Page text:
FFRF and its Cleveland chapter mounted an impressive billboard message to those who attended the Republican National Convention: Keep church and state separate.
That message on a highway billboard came from an unexpected source: President Ronald Reagan.
"We establish no religion in this country . . . Church and state are, and must remain, separate," he said in the quote featured on the billboard.
The board was up in Cleveland on Interstate Highway 71 for a month, including throughout the Republican National Convention. FFRF, a nonpartisan nonprofit, will also be taking a message to the Democratic National Convention in Philadelphia from July 25-28 with a billboard stating "I'm Atheist and I Vote."
Reagan made the remarks in a speech on Oct. 26, 1984, to the Temple Hillel leaders in Valley Stream, N.Y.
The quote, in full, reads:
"We in the United States, above all, must remember that lesson, for we were founded as a nation of openness to people of all beliefs. And so we must remain. Our very unity has been strengthened by our pluralism. We establish no religion in this country, we command no worship, we mandate no belief, nor will we ever. Church and state are, and must remain, separate. All are free to believe or not believe, all are free to practice a faith or not, and those who believe are free, and should be free, to speak of and act on their belief."
The billboard got plenty of media attention, especially from conservative websites.
• On TheBlaze.com, its headline was: "There's a new Reagan billboard outside the GOP convention — but conservatives probably won't like it."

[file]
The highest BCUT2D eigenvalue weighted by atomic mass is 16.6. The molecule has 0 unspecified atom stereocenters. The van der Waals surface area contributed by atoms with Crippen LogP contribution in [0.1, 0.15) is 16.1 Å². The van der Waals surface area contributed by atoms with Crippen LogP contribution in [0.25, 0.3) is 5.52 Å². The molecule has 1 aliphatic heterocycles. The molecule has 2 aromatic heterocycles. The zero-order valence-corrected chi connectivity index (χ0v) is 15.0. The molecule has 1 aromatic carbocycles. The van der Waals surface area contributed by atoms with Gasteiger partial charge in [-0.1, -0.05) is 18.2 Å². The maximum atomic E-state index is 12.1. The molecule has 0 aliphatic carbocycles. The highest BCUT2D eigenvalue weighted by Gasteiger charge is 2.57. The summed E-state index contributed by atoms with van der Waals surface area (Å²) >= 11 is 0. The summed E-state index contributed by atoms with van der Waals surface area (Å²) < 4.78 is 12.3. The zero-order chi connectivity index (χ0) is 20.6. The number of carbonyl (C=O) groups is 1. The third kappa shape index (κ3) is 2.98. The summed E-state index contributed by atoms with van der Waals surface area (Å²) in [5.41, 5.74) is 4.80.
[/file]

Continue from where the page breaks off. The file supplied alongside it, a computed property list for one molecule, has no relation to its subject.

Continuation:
• RawStory.com's headline read: "This Ronald Reagan billboard outside the Republican convention is going to infuriate conservatives."
• AddictingInfo.org wrote: "Billboard with Reagan quote stands outside GOP convention and conservatives REALLY won't like it."
• On DownTrend.com, it was: "Atheists twist Ronald Reagan's words to make their godless point."
FFRF wishes to thank Loren Miller, a chapter member of the Northern Ohio Freethought Society, for suggesting the Reagan quote.
Censorship in Mississippi
FFRF put up its first-ever billboard in Mississippi on July 1, but it was removed five days later. Lamar Outdoor yanked FFRF's digital display, contending it was getting "a lot of hate."
The election-year billboard at the intersection of Main and Gloster in Tupelo displayed a patriotic-looking message depicting Uncle Sam saying, "God Fixation Won't Fix This Nation."
A representative from Lamar told FFRF there was significant "backlash from the community" and "too much heat."
Annie Laurie Gaylor, FFRF co-president, expressed dismay over "this heckler's veto."
"It's more than disappointing that there is no alternative or dissent permitted in Mississippi, that the claims of religion cannot even be questioned or debated," she says.
FFRF thanks its lifetime member in Tupelo, who had underwritten the advertisement.
Mississippi is tied with Alabama as the most religious in the nation, with 77 percent of adult Mississippians saying that they are "very religious," according to the Pew Research Center. At the same time, it consistently ranks at or near the bottom in quality of life.
FFRF has successfully put up billboards in more than half of the states in the country since 2007. FFRF began attempting to display billboard messages in the late 1970s and met only censorship until the past 10 years, when there started to be more openness to freethought ideas. Not in Mississippi, though. Gaylor says it is "distressing and shocking" to be met with such censorship in this day and age.
'God Less America'
FFRF also has a billboard in St. Paul near where the local minor-league baseball team plays. On July 16, the St. Paul Saints became, for one day, the Mr. Paul Aints as part of "Atheist Night." The game was co-sponsored by FFRF and the Minnesota Atheists.
The sign states: "God-Less America. July 16 CHS Field #MrPaul."